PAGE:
Battle of Fromelles
The BattleBATTLE OF FROMELLES of Fromelles
19-20 July 1916
Although the First, Second and Fourth Divisions, comprising 1 ANZAC Corps were ordered south to the Somme in early July, The Australians first major enterprise on the western front, was to be a “feint” designed to divert German reserves from the Somme. This task was given to the 5th division
In support of the massive allied offensive on the Somme River, the British staff had decided that a strong feint attack would be made at Fromelles, some 50 miles north of the river.
This attack was expected to deter the Germans from rushing troops from that region to the area of the main allied thrust on the Somme. An attack would be made from the “nursery” near Armentieres, employing two divisions to attack the “sugarloaf” Salient near Fromelles. The 5th Australian Division, which had only just moved into the “nursery”, was therefore ordered, along with the British 61st Division, to attack the “sugarloaf”. The Australian 1st, 2nd and 4th Divisions were to take part in the main Somme offensive had been ordered to the area of Amiens by 13th July.
The attack towards Fromelles was preceded by a seven-hour artillery barrage, which began at 11 am on 19th July. It was a bright summer day and the Australian troops, although comparatively inexperienced, were in fine form. They cheered as they saw the artillery barrage blowing the German parapets into the sky.
As twilight faded the Australian and British Divisions moved forward to destroy the “hated and despised Hun”. The, 8th Brigade although new to front line experience were well trained. Many Australians were killed and wounded but most of the enemy fled as the Brigade approached the German breastworks. The 14th Brigade the enemy lines more easily and quickly captured the German front trench.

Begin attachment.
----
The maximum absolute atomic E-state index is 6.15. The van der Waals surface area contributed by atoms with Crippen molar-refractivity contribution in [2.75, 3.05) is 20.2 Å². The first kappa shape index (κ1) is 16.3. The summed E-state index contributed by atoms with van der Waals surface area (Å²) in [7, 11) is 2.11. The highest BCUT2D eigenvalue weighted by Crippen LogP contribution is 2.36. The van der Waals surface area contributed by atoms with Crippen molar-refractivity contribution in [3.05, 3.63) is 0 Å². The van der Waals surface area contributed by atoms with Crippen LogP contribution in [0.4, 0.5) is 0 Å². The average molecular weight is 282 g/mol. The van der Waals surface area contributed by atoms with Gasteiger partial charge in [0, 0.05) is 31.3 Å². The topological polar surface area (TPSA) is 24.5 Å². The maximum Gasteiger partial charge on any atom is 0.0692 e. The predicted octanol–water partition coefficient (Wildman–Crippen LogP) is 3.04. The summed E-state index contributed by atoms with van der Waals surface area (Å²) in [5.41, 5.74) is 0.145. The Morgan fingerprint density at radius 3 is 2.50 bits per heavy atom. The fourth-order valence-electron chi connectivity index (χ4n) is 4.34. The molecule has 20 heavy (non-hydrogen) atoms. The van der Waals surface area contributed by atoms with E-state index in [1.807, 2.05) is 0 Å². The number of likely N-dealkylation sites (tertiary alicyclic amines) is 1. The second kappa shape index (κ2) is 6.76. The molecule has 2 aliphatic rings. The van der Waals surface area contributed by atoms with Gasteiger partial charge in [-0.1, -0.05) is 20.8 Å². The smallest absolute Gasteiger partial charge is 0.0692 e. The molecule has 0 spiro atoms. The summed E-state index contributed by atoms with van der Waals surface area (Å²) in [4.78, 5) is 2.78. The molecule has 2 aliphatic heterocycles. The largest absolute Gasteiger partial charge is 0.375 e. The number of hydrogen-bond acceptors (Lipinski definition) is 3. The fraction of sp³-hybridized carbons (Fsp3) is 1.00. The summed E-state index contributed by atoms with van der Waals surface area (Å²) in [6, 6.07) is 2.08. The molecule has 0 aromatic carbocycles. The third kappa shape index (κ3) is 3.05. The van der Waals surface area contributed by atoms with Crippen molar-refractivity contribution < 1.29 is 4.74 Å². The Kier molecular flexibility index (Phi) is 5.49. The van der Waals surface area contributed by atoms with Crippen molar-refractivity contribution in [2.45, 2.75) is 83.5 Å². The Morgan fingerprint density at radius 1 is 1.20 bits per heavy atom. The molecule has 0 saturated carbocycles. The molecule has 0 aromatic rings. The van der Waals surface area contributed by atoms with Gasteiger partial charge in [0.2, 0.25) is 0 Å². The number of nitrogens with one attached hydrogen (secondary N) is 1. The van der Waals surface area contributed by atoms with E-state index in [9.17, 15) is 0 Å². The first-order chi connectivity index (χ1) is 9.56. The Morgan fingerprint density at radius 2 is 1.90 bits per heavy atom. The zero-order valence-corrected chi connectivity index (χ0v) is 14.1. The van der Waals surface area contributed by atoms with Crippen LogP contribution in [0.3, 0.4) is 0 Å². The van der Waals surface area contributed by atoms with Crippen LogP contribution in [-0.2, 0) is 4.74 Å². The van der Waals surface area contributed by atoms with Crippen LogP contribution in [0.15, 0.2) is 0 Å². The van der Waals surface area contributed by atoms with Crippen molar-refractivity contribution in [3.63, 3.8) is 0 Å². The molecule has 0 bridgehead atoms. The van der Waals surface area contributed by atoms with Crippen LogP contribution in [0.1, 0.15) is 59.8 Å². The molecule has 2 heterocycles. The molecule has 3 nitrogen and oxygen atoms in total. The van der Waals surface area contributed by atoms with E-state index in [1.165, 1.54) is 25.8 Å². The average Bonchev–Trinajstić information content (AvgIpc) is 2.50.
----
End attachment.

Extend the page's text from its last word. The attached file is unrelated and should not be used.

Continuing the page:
The 15th Brigade, however fared badly. In their area the bombardment had not been effective and the enemy had managed to man their machine guns and set up a deadly crossfire. The 15th Division was shot to piece, line after line were met by a tempest of fire as they emerged from what was left of an old orchard.
The British 61st Division, attacking on the other flank of the “sugarloaf” were heavily hit by enemy artillery and machine gun fire. Its battalions reached the German line only at isolated points from which they were soon driven out again.
Between them the 8th and 14th Brigades captured 1000 yards of the enemy front trenches, and went through them into the open countryside beyond, but because of the heavy losses suffered by the 15th Brigade, the right flank of the 14th Brigade was exposed to intense enemy fire from “sugarloaf”.
The men who survived the hell no-mans land were without support, but they charged into the German line, and some advanced beyond. During the night these Australians resisted several counter attacks from the 7th Bavarian Division. By 4.45 am next day after fierce and confused fighting what was left of the 8th Brigade had been forced to withdraw from the German lines and by 8 am 14th brigade was ordered to withdraw.
No mans land was cluttered with dead and wounded. Many wounded Australians were shot dead as they crawled around in know mans land, revealing their positions to the watching German snipers and machine gunners.
The Australians tried to arrange a truce with the Germans so the wounded could be rescued, the action was vetoed by their own High Command.
The Australians had never experienced a more calamitous night. 5133 men had fallen and about 400 had been taken prisoner, some Battalions had almost disappeared. The 5th Division was so devastated that it would not be ready for combat again for almost a year.
Fromelles after the battle
Lest we Forget